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Date, Type of contribution, Location:
20.10.2017,Poster,Snowbird, Utah, USA
12th Workshop on Challenged Networks, Co-located with ACM MobiCom 2017


Poster: Beyond Static Sending Intervals for Sensor Node Energy Estimation, Silvia Krug1,2, Axl Schreiber1, Michael Rink1

1IMMS Institut für Mikroelektronik- und Mechatronik-Systeme gemeinnützige GmbH ; 2Communication Networks Group, Technische Universität Ilmenau, Germany

Abstract: Several aspects have to be considered in order to develop energy efficient sensor networks with a lifetime of several years under outdoor conditions. These aspects include the battery types, the energy consumption of the platform for various operational states as well as several other aspects such as the communication pattern influenced by the position in the network and the propagation conditions. In this paper, we present results from a long term measurement study to characterize the traffic required to transfer the required sensor data and analyze the required overhead. Our results show that simple assumptions on sending intervals do not reflect reality and need to be reconsidered when modeling the energy consumption of sensor nodes, especially under harsh environmental conditions.

Poster: Utilization of Additional Nodes in Hybrid DTN-MANET Scenarios, Silvia Krug1,2, Max Helbig1, Jochen Seitz1

1Communication Networks Group, Technische Universität Ilmenau, Germany; 2IMMS Institut für Mikroelektronik- und Mechatronik-Systeme gemeinnützige GmbH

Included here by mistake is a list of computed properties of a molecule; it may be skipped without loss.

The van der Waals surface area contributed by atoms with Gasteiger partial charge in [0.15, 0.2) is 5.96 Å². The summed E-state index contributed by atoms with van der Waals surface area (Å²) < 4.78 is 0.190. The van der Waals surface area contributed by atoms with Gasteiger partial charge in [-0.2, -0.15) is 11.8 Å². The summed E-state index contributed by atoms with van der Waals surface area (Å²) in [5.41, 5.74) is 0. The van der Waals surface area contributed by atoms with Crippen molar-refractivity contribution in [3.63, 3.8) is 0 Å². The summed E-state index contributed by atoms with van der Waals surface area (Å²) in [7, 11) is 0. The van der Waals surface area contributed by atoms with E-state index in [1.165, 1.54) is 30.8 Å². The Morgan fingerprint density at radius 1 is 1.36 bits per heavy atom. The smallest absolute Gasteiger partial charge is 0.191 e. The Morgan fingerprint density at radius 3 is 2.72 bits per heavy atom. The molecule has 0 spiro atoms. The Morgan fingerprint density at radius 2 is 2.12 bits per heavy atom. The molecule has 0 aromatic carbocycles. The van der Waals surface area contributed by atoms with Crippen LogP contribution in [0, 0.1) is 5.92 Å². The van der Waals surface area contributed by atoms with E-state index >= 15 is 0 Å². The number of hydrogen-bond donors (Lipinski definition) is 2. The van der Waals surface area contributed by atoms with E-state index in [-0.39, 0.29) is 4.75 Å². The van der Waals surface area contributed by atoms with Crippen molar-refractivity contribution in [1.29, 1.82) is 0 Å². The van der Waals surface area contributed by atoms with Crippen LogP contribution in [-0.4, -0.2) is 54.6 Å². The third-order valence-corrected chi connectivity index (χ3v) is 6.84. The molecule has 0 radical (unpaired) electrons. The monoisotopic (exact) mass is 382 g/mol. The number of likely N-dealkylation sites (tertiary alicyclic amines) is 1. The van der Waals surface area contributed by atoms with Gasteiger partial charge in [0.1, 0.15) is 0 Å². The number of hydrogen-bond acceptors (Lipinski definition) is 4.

Abstract: In case of disasters, efficient and robust communication is essential. Hybrid network architectures combining traditional mobile ad hoc networks (MANETs) and delay tolerant networks (DTNs) have been proposed to achieve both aspects. The combination is needed to handle intermittent connectivity. However, the DTN principles cause additional delay that should be minimized. Nodes that are deployed in addition to the devices carried by rescue workers are one option to enhance connectivity and thus limit the delay. These nodes could be placed at fixed positions or be mobile eventually with controllable mobility. In this paper, we first present a simulation model to enable the evaluation of such additional nodes and present their impact on the DTN routing protocol performance in a realistic disaster scenario. Our results show that additional nodes are able to provide better connectivity, but current DTN protocols are not able to utilize them efficiently.



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